Banks push to be excluded from Dodd-Frank Act

A bank coalition says regional banks didn't cause the systemic financial crisis of 2008 and that they shouldn't be regulated like the large Wall Street banks that did.

Since Republicans gained control over Congress last year, mortgage professionals have been vying for a change to one of the industry’s biggest regulations—the Dodd-Frank Act.

Now, a coalition of 10 banks have come together to make the pitch that they should not be held to all regulatory restrictions in Dodd-Frank.

 “Regional banks welcome appropriate government regulation, based on risk and business model, to assure our safety and soundness,” William Moore, executive director of the coalition of banks, said.

The 10 banks, including BB&T and SunTrust Banks Inc., are among 31 bank holding companies required by the Federal Reserve to do stress-test assessments twice annually. The stress tests are used to gauge potential impact of a severe economic downturn as part of the Dodd-Frank financial reform law.

Another Dodd-Frank requirement is the writing of “living wills,” which state banks’ plans for dismantling themselves in times of financial duress.

The bank coalition argues that Dodd-Frank treats all banks with assets in excess of $50 billion the same and according to Tony Plath, a finance professor at UNC Charlotte, there is “a world of difference between the operation, business model and level of risk present.”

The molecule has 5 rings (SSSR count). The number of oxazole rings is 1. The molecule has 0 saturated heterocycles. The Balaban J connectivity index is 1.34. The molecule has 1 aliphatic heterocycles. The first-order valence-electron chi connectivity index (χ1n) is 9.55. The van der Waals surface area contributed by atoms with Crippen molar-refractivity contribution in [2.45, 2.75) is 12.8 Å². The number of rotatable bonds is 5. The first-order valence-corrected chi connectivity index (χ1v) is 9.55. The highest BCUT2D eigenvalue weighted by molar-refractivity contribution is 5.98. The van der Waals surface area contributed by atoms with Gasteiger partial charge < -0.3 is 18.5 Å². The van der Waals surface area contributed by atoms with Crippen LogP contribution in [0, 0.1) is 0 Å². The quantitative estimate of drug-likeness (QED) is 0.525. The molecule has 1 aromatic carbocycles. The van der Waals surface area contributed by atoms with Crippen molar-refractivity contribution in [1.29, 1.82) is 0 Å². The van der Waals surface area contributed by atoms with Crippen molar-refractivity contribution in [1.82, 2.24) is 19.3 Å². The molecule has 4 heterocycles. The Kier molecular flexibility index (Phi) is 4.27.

Moore echoed Plath sentiments, adding that although regional banks are large; their business models closely resemble that of smaller community banks.

"Regional banks didn't cause the systemic financial crisis of 2008, and they don't carry the kind of risk associated with large Wall Street banks," Moore said. "They don't look like the big money center banks, they don't act like them, and they shouldn't be regulated like them."

Plath told the Winston-Salem Journal  he believes the banks will gain traction with regulators and legislators as long as the Republicans maintain leadership.

In a recent survey by the Collingwood Group, respondents in the mortgage industry said reigning in Dodd-Frank would be the most important thing the new Congress could do to improve the housing market.

Fewer than 50% of respondents selected “Repeal Dodd-Frank” or “Abolish the Consumer Financial Protection Bureau (CFPB) and the results that were submitted indicate that industry professionals favor a tempered approach with reasonable modifications to these two reactionary reform measures stemming from the crisis, according to the Collingwood Group.

Many industry professionals felt Dodd-Frank should be revised to remove barriers to innovation and to reduce the cost of building a mortgage.

Back in December, Congress attempted to roll back Dodd-Frank but faced stiff opposition from Senator Elizabeth Warren and her supporters.